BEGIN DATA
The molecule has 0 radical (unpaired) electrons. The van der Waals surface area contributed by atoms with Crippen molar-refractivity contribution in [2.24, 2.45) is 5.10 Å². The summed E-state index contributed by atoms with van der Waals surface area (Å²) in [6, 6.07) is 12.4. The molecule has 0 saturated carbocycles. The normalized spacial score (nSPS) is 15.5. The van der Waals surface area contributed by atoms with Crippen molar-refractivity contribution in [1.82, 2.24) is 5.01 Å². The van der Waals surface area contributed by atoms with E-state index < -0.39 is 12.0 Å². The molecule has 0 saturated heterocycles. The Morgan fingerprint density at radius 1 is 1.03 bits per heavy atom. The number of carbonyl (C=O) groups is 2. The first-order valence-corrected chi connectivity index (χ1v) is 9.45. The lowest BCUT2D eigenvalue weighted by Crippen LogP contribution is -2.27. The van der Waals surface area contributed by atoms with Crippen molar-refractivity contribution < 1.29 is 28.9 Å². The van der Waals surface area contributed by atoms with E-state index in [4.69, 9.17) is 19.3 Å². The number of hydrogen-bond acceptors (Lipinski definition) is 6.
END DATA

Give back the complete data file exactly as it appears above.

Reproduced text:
The molecule has 0 radical (unpaired) electrons. The van der Waals surface area contributed by atoms with Crippen molar-refractivity contribution in [2.24, 2.45) is 5.10 Å². The summed E-state index contributed by atoms with van der Waals surface area (Å²) in [6, 6.07) is 12.4. The molecule has 0 saturated carbocycles. The normalized spacial score (nSPS) is 15.5. The van der Waals surface area contributed by atoms with Crippen molar-refractivity contribution in [1.82, 2.24) is 5.01 Å². The van der Waals surface area contributed by atoms with E-state index < -0.39 is 12.0 Å². The molecule has 0 saturated heterocycles. The Morgan fingerprint density at radius 1 is 1.03 bits per heavy atom. The number of carbonyl (C=O) groups is 2. The first-order valence-corrected chi connectivity index (χ1v) is 9.45. The lowest BCUT2D eigenvalue weighted by Crippen LogP contribution is -2.27. The van der Waals surface area contributed by atoms with Crippen molar-refractivity contribution < 1.29 is 28.9 Å². The van der Waals surface area contributed by atoms with E-state index in [4.69, 9.17) is 19.3 Å². The number of hydrogen-bond acceptors (Lipinski definition) is 6.